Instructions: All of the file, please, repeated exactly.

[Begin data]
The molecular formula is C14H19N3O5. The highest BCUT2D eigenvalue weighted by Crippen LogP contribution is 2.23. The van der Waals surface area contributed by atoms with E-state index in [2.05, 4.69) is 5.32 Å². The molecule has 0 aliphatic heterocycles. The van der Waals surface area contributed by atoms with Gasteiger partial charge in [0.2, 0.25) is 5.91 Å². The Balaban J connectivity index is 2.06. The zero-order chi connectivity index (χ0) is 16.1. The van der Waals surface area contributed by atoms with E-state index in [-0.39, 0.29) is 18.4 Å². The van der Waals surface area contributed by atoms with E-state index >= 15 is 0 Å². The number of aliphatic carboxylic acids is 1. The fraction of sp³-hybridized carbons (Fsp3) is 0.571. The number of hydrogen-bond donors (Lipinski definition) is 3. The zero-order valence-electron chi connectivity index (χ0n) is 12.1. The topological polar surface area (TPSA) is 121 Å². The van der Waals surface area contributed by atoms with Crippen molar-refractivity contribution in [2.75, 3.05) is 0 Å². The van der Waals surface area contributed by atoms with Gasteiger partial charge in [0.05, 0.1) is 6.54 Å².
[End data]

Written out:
The molecular formula is C14H19N3O5. The highest BCUT2D eigenvalue weighted by Crippen LogP contribution is 2.23. The van der Waals surface area contributed by atoms with E-state index in [2.05, 4.69) is 5.32 Å². The molecule has 0 aliphatic heterocycles. The van der Waals surface area contributed by atoms with Gasteiger partial charge in [0.2, 0.25) is 5.91 Å². The Balaban J connectivity index is 2.06. The zero-order chi connectivity index (χ0) is 16.1. The van der Waals surface area contributed by atoms with E-state index in [-0.39, 0.29) is 18.4 Å². The van der Waals surface area contributed by atoms with E-state index >= 15 is 0 Å². The number of aliphatic carboxylic acids is 1. The fraction of sp³-hybridized carbons (Fsp3) is 0.571. The number of hydrogen-bond donors (Lipinski definition) is 3. The zero-order valence-electron chi connectivity index (χ0n) is 12.1. The topological polar surface area (TPSA) is 121 Å². The van der Waals surface area contributed by atoms with Crippen molar-refractivity contribution in [2.75, 3.05) is 0 Å². The van der Waals surface area contributed by atoms with Gasteiger partial charge in [0.05, 0.1) is 6.54 Å².